Confirmed plenary presenters are:
Jill Banfield, University of California, Berkeley, United States
VU University Amsterdam
Toby Kiers investigates how cooperation between species evolves and persists. Across the tree of life, organisms have evolved key adaptations to control and mediate interactions with symbiotic partners. Kiers’ research explores these adaptations and asks why some organisms evolve extreme dependencies on symbiotic partnerships, and other do not. Kiers is interested in the concept of ‘punishment’ and how punishment is used in nature by plants, animals and microbes. Her most recent work focuses on trading in nature and how complex ‘biological markets’ can emerge among plants and microbes. Professor Kiers received her doctoral degree from University of California, Davis and she is now a University Research Chair and Professor of Evolutionary Biology at the VU University in Amsterdam.
More information: tobykiers.com
Fields of Expertise:
Symbiosis, Evolution, Mycorrhizal Fungi
Tiedje Award Winner
University of Southern California
Karen E. Nelson
J. Craig Venter Institute
Karen E. Nelson, Ph.D. is the President of the J. Craig Venter Institute (JCVI). Prior to being appointed President, she held a number of other positions at the Institute, including Director of JCVI's Rockville Campus, and Director of Human Microbiology and Metagenomics in the Department of Human Genomic Medicine at JCVI. Dr. Nelson received her undergraduate degree from the University of the West Indies, and her Ph.D. from Cornell University. She has authored or co-authored over 200 peer reviewed publications, edited three books, and is currently Editor-in-Chief of the journal Microbial Ecology. Dr. Nelson is an elected member of the National Academy of Sciences. Other honors include being named ARCS Scientist of the Year 2017; a Fellow of the American Academy of Microbiology; being inducted into the Indian National Academy of Sciences in 2018; and being appointed an Honorary Professor at the University of the West Indies as well as a Helmholtz International Fellow. Dr. Nelson has extensive experience in microbial ecology, microbial genomics, microbial physiology and metagenomics. Dr. Nelson has led several genomic and metagenomic efforts, and led the first human metagenomics study that was published in 2006. Additional ongoing studies in her group include metagenomic approaches to study the ecology of the gastrointestinal tract of humans and animals, studies on the relationship between the microbiome and various human and animal disease conditions, reference genome sequencing and analysis primarily for the human body, and other -omics studies.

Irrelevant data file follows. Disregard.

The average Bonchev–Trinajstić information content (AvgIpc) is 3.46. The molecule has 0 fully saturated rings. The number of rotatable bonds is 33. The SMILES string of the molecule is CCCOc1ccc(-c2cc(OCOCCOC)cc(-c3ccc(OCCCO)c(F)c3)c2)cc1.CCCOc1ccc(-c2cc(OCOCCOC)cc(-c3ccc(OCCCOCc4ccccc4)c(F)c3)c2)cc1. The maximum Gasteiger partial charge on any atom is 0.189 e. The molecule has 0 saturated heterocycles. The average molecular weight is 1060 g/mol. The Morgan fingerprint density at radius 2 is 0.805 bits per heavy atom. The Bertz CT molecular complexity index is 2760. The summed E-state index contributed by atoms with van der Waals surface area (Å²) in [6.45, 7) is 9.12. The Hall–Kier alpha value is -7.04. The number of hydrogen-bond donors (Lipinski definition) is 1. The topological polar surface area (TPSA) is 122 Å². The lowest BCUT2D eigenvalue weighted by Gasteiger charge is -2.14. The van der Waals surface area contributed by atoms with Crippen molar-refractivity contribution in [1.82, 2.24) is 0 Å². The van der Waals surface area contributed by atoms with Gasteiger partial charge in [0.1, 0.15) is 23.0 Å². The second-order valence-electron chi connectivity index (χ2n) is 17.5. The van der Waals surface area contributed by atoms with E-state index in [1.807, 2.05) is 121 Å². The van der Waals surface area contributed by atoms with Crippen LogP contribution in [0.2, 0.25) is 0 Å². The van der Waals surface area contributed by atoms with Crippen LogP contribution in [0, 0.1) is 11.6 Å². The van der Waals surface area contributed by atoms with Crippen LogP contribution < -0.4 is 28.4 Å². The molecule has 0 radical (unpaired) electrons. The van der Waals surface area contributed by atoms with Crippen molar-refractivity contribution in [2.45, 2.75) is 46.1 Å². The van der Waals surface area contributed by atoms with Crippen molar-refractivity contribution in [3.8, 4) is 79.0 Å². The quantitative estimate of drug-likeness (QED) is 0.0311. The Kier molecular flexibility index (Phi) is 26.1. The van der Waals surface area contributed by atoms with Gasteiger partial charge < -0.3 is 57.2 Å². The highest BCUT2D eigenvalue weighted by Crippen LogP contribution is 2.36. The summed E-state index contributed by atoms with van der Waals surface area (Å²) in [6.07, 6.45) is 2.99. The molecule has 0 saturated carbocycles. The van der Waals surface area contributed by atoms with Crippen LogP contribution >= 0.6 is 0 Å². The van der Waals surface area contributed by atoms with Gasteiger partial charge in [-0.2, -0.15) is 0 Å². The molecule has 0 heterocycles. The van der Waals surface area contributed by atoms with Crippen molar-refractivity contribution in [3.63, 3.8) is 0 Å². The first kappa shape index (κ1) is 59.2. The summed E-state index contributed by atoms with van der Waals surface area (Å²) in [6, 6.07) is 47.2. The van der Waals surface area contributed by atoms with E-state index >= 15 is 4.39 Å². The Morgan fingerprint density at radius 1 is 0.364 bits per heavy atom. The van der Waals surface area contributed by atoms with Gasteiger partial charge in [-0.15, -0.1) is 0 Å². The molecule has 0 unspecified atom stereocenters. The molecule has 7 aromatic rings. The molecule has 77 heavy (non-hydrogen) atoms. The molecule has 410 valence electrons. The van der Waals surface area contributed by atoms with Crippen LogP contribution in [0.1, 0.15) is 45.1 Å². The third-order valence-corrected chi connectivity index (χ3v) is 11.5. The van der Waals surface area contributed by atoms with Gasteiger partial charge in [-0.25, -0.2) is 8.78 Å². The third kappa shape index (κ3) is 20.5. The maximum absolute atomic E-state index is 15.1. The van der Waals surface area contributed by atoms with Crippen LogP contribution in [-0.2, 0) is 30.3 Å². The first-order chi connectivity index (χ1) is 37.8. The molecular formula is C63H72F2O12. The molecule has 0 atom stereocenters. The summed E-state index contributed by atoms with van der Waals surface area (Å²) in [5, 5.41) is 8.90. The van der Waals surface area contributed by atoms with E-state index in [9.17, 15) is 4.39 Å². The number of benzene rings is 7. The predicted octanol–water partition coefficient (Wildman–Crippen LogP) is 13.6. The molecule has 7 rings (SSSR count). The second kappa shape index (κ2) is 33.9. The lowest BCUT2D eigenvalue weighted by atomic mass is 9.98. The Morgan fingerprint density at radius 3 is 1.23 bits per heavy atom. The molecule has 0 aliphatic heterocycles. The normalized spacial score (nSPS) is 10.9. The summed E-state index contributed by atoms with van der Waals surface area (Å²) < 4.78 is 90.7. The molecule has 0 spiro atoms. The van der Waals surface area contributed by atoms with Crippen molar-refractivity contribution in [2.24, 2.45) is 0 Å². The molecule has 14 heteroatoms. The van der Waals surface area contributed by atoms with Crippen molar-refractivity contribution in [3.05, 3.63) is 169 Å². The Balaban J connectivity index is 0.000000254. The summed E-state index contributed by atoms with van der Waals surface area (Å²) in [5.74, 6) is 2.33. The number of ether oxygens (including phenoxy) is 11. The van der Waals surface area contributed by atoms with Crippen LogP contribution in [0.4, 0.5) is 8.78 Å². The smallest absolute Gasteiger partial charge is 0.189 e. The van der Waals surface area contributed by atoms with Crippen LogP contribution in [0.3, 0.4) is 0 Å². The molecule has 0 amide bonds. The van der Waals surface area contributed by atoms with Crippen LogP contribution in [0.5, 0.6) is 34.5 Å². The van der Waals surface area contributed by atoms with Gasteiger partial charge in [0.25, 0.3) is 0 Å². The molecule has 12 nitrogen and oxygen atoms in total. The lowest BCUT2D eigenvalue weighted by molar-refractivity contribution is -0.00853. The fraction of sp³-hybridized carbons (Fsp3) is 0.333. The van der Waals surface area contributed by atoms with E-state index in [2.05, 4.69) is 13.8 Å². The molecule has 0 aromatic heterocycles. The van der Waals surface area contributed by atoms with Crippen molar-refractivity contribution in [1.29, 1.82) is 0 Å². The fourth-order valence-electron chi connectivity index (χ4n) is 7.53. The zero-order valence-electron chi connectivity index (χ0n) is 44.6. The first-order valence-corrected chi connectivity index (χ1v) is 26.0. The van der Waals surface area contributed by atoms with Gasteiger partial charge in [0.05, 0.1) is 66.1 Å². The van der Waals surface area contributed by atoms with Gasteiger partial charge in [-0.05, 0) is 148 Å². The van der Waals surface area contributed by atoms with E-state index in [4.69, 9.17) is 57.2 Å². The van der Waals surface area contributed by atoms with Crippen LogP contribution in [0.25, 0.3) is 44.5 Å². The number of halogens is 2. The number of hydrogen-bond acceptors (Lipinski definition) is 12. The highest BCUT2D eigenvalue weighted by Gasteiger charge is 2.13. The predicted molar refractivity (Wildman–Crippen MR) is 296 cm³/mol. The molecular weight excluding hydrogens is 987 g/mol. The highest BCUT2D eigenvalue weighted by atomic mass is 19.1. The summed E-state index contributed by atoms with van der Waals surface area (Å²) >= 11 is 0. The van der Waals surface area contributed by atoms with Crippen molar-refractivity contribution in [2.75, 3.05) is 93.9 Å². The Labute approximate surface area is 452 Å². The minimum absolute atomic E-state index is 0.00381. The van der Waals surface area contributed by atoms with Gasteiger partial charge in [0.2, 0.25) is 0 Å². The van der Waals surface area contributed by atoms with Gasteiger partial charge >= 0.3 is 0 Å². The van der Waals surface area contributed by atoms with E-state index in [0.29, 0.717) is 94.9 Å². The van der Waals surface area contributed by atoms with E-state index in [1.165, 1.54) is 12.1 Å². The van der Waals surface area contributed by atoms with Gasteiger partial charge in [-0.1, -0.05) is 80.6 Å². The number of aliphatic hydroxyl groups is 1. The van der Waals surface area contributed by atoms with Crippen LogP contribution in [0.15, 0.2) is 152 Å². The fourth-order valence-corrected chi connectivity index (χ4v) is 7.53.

Fields of Expertise:
Microbiome in health and disease
Interrogating microbiome profiles and host microbe interactions Emergence of Antimicrobial Resistance
Understanding the intricate play between infectious species, gene transfer and the emergence of resistance
Understanding Resistance mechanisms in microbial species
Deep investigations into how microbes respond to different types of drugs Identification of novel species
In different environments including the oral cavity, plants, and artic sediments
Section for Microbiology and Center for Electromicrobiology
Department of Biology, Aarhus University
Andreas Schramm graduated from the Technical University of Munich, Germany, in 1995 with a MSc in Biology, then moved to the Max Planck Institute for Marine Microbiology in Bremen, Germany, for his PhD studies (with Rudolf Amann and Dirk de Beer), receiving a PhD in Microbiology from the University of Bremen in 1998. After postdoc periods at the University of Bayreuth, Germany (with Harold L. Drake) and the University of Washington, Seattle, WA, USA (with David Stahl), he returned to the University of Bayreuth as Assistant Professor in 2002, and in 2004 was appointed Associate Professor of Molecular Microbial Ecology at Aarhus University. From 2010 to 2017 he served as Head of the Section for Microbiology, and since 2012 he holds a full professorship in Microbiology.
Fields of Expertise:
Andreas Schramm's research spans diverse topics within microbial ecophysiology and evolution, such as cable bacteria, microbes involved in aquatic nitrogen cycling, microbe-host interactions, and the geomicrobiology of marine sediments. His current research focus is on the molecular biology, physiology, and interactions of cable bacteria, and on the microbiomes of social spiders.
Ken Takai, JAMSTEC, Japan
Department of Oceanography & Millennium Institute of Oceanography
Universidad de Concepción, Concepción
Osvaldo Ulloa is Professor at the Department of Oceanography and Director of the Millennium Institute of Oceanography at the Universidad de Concepción (UdeC) in Chile. He completed his M.Sc. and Ph.D. from Dalhousie University in Canada, working on phytoplankton ecology and marine bio-optics, respectively. His postdoctoral work -investigating the global carbon cycle- was carried out at the Niels Bohr Institute of the University of Copenhagen in Denmark. For nearly two decades, he has been the organizer and co-director of the international course “Ecology and Diversity of Marine Microorganisms (ECODIM)” at UdeC, which has proven to be fundamental in the creation of a new generation of microbial ecologists in Latin America. During the last twenty years, Osvaldo and his research team have focused on the microbial phylogenetic diversity and biogeochemistry of anoxic marine zones, which includes the discovery of new lineages of the picocyanobacterium
Prochlorococcus inhabiting such systems. His most recent work focuses on the exploration and study of ultra-deep (hadal) environments, particularly the Atacama Trench.
Fields of expertise:
Microbial Oceanography, Phytoplankton Ecology, Microbial Ecology and Biogeochemistry of Anoxic Marine Zones
Young Investigator Award Winner
Colorado State University